A group of Chilean and Argentine ecologists led by Marco Molina Montenegro, a professor at the Talca University, confirmed that the electromagnetic fields of power lines seriously disrupt bee navigation systems.
This causes cellular stress in their bodies and prevents them from pollinating flowers.
The results of the study are published in the journal Science Advances.
The researchers observed the interaction of bees and flowers near power lines in the village of Kinawameda, Chile, and studied how the electromagnetic fields of power lines affect the levels of stress hormones in insects and how their behavior changes when exposed to magnetic fields created by power lines turned off or amplified.
The results of the study showed that the cellular stress protein Hsp70, found in the body of insects pollinating flowers and approaching power lines at a distance of 10-25 meters, increased twice as compared to insects approaching at a distance of 200-300 meters. from them. Bees that grew up next to power lines are three times less able to collect nectar and pollinate flowers.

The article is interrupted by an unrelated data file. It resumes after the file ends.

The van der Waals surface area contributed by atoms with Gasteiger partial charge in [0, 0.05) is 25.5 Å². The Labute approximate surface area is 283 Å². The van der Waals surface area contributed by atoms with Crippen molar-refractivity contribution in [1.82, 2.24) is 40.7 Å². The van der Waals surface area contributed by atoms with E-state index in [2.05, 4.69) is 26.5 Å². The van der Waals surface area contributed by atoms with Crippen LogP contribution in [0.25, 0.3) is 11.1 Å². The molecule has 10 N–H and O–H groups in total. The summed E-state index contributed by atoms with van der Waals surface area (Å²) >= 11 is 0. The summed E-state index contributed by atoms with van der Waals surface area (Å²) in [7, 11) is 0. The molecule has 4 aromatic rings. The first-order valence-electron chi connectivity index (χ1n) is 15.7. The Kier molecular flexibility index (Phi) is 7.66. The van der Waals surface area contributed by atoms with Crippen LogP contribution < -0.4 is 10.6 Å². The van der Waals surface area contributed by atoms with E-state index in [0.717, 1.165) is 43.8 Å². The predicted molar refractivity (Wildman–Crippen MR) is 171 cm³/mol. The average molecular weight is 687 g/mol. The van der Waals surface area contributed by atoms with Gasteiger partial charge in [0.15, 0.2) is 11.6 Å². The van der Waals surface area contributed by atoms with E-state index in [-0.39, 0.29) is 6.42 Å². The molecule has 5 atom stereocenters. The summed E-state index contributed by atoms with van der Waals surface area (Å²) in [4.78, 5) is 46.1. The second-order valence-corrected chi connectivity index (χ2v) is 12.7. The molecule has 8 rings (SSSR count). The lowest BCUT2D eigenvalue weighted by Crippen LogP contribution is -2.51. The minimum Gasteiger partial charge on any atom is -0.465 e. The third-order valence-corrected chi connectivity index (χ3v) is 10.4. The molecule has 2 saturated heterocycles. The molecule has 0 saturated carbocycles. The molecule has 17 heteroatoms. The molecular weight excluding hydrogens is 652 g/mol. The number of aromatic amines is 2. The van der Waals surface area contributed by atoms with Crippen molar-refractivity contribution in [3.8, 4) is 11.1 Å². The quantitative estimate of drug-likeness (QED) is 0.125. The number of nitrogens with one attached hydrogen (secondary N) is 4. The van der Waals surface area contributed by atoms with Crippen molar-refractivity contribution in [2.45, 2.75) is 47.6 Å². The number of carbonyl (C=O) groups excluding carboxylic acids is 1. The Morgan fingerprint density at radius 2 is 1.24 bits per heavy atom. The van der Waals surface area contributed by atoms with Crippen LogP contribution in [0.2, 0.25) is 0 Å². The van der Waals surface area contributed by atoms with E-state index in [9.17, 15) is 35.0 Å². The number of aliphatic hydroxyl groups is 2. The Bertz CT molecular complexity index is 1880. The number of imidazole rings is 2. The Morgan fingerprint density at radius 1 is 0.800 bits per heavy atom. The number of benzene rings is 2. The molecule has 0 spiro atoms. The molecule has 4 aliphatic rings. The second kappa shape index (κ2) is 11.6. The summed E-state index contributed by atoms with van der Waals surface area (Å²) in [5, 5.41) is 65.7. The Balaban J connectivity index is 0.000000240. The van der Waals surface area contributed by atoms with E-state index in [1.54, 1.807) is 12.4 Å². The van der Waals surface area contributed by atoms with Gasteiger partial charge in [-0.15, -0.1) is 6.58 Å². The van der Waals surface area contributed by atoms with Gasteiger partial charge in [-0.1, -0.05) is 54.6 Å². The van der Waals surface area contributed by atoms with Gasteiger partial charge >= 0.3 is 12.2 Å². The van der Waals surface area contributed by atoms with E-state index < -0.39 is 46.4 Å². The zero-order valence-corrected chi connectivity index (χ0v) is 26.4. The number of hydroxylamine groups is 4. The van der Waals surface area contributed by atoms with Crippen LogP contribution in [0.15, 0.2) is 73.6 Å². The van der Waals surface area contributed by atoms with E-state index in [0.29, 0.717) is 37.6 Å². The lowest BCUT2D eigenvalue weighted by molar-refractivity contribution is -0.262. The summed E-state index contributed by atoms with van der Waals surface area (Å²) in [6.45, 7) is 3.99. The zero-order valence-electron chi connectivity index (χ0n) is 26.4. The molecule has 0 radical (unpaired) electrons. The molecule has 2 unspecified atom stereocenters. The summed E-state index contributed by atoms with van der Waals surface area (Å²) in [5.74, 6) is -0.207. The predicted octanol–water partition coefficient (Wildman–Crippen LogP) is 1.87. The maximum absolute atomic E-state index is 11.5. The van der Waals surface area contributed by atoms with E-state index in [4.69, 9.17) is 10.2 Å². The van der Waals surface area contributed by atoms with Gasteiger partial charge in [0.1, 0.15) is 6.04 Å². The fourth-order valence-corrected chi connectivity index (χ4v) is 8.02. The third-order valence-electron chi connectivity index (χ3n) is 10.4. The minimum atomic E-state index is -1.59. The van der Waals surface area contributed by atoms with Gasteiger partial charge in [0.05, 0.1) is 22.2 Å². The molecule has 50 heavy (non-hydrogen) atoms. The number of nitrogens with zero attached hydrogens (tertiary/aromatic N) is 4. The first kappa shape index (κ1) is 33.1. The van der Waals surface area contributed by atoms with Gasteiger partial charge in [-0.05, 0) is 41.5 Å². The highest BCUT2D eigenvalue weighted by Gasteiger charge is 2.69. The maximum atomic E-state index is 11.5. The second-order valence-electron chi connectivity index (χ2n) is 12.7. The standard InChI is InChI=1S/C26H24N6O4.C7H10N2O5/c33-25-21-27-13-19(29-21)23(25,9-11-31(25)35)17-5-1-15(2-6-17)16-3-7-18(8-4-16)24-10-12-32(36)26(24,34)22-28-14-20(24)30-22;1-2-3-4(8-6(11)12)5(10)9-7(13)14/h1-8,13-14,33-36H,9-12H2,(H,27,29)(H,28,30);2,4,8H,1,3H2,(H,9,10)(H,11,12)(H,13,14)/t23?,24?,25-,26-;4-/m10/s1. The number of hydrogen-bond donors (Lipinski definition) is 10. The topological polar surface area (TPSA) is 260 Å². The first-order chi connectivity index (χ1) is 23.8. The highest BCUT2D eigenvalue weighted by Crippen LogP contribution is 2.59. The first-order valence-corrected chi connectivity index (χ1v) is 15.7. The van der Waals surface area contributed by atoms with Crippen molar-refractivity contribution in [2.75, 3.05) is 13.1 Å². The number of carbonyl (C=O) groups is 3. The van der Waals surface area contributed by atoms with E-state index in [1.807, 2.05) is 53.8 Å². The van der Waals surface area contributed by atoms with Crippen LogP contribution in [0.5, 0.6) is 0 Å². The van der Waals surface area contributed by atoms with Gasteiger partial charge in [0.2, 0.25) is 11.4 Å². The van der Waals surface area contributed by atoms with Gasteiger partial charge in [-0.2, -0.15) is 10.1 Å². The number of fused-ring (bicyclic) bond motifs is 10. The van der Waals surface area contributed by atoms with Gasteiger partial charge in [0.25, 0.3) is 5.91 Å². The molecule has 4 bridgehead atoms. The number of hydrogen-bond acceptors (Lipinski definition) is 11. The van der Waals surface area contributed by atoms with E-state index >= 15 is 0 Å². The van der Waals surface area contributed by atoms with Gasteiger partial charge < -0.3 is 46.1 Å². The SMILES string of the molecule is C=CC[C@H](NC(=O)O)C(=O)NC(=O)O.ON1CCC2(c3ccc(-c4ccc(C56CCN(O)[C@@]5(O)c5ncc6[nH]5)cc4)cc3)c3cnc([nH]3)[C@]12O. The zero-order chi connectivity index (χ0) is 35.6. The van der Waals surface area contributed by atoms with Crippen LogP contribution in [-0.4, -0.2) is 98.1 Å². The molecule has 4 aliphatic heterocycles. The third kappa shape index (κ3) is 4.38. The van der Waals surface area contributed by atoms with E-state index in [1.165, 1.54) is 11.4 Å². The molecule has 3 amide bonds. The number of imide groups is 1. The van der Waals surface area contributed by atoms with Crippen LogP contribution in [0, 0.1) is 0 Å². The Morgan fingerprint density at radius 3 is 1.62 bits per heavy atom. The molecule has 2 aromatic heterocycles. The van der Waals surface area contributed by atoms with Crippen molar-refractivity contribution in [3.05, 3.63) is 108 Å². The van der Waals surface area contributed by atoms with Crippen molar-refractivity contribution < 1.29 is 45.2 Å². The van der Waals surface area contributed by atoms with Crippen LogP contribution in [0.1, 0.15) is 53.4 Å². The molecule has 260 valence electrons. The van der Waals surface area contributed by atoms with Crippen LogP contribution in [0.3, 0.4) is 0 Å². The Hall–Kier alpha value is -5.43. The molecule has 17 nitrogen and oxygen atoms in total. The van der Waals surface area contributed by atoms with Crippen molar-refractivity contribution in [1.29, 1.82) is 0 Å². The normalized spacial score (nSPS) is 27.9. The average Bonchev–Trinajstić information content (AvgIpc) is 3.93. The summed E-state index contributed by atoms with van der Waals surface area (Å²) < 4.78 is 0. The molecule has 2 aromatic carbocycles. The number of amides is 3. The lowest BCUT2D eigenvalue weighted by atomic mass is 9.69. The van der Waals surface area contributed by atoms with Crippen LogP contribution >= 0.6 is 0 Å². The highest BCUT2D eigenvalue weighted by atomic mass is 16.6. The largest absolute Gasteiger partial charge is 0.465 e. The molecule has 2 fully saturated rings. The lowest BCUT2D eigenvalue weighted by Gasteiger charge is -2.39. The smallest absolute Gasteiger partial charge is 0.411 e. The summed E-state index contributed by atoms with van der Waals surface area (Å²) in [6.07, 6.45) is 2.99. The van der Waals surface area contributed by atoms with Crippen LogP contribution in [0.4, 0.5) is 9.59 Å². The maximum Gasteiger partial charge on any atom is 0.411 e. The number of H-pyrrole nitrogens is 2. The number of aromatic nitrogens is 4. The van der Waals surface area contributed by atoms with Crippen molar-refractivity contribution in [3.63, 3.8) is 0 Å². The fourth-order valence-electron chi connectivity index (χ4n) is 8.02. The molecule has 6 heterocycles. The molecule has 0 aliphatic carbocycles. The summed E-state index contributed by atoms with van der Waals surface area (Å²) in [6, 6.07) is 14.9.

Researchers believe that this negatively affects plants and leads to a decrease in their diversity, and also increases the chances of the death of bees and the extinction of entire hives.
In recent years, environmentalists and biologists have often reported very rapid declines in the numbers of hive and wild bees, as well as bumblebees. The reasons for their extinction are unknown, but there is speculation that it is due to global warming and the emergence of new diseases and parasites, such as mites of the genus Varroa, the DWV virus, and colony collapse syndrome, in which worker bees leave their hives in bulk.
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